“Get Rid of the Performance Review!” That was the title of an article in Monday’s WSJ. I’m certain many employees read the headline and thought, “If only it were that easy.” In the article, author Samuel A. Culbert promotes nixing the tired annual performance review in favor of a “preview.”
His message is simple: instead of looking back, think about what’s going to happen next. The essence is that instead of reviewing what your employees did, consider what they are going to do and how they will achieve their goals in the future. It’s sensible and makes good business sense to have your employees think about what they are going to do better, not what already happened that can’t be fixed. Culbert rightly advocates that a boss should “guide, coach tutor, provide oversight and generally do whatever is required to assist a subordinate to perform successfully.”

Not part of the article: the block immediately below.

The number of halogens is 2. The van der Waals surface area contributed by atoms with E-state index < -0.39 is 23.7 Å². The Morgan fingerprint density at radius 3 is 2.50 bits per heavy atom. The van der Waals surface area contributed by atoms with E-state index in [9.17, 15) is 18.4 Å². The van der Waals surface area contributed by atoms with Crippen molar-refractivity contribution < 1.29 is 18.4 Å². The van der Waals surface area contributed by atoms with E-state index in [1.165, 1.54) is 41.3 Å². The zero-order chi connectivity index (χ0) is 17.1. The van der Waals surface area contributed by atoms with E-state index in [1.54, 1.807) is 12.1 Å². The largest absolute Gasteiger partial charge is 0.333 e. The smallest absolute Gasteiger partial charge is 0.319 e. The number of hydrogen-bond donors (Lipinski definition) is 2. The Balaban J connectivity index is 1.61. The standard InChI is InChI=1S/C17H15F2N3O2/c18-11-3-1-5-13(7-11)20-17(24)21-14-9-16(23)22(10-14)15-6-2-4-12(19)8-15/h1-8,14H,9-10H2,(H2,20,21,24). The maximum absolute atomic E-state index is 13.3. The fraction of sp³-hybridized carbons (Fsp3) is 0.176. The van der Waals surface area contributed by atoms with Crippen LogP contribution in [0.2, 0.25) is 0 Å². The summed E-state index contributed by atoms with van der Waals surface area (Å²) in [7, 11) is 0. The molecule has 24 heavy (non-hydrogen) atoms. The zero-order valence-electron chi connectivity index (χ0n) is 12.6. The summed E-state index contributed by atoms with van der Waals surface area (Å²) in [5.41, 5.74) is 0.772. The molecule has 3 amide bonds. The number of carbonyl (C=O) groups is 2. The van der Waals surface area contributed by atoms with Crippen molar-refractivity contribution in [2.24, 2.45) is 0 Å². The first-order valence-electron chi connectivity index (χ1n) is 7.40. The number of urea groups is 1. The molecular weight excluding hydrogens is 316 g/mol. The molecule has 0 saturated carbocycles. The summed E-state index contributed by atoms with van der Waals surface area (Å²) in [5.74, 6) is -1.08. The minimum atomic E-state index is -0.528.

But, because of the anxieties associated with a performance review, that goal is lost to things like concerns over pay raises and disruptions to teamwork. In Culbert’s alternative, a preview becomes an exercise in problem-solving and promotes discussions among teammates who are going to work together more effectively and efficiently than in the past. A preview focuses on the future, and, according to Culbert, “promotes straight-talk relationships for people who are up to it.” Although a preview may not be for the fainthearted, it can be a useful mechanism to re-tool your old performance review checklist in favor of a more dynamic activity aimed at promoting employee and business development.